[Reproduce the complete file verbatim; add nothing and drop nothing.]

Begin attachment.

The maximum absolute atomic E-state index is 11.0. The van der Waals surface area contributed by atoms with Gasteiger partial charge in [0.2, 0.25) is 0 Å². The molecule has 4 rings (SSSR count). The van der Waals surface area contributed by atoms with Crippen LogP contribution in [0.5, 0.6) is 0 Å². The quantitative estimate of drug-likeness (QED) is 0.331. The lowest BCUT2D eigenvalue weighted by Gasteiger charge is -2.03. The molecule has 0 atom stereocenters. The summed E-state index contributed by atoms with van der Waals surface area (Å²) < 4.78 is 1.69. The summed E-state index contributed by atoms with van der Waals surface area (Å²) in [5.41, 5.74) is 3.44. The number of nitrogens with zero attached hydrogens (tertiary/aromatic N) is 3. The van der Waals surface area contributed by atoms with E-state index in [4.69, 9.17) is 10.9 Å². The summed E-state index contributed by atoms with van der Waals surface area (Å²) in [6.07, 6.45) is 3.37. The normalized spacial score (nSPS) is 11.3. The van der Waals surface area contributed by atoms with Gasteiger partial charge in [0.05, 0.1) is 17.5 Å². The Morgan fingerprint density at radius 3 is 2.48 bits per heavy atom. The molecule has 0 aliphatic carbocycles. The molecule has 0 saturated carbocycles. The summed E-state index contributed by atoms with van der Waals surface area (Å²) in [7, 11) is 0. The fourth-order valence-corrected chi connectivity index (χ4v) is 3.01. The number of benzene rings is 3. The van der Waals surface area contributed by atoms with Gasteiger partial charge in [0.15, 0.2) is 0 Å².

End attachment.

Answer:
The maximum absolute atomic E-state index is 11.0. The van der Waals surface area contributed by atoms with Gasteiger partial charge in [0.2, 0.25) is 0 Å². The molecule has 4 rings (SSSR count). The van der Waals surface area contributed by atoms with Crippen LogP contribution in [0.5, 0.6) is 0 Å². The quantitative estimate of drug-likeness (QED) is 0.331. The lowest BCUT2D eigenvalue weighted by Gasteiger charge is -2.03. The molecule has 0 atom stereocenters. The summed E-state index contributed by atoms with van der Waals surface area (Å²) < 4.78 is 1.69. The summed E-state index contributed by atoms with van der Waals surface area (Å²) in [5.41, 5.74) is 3.44. The number of nitrogens with zero attached hydrogens (tertiary/aromatic N) is 3. The van der Waals surface area contributed by atoms with E-state index in [4.69, 9.17) is 10.9 Å². The summed E-state index contributed by atoms with van der Waals surface area (Å²) in [6.07, 6.45) is 3.37. The normalized spacial score (nSPS) is 11.3. The van der Waals surface area contributed by atoms with Gasteiger partial charge in [0.05, 0.1) is 17.5 Å². The Morgan fingerprint density at radius 3 is 2.48 bits per heavy atom. The molecule has 0 aliphatic carbocycles. The molecule has 0 saturated carbocycles. The summed E-state index contributed by atoms with van der Waals surface area (Å²) in [7, 11) is 0. The fourth-order valence-corrected chi connectivity index (χ4v) is 3.01. The number of benzene rings is 3. The van der Waals surface area contributed by atoms with Gasteiger partial charge in [0.15, 0.2) is 0 Å².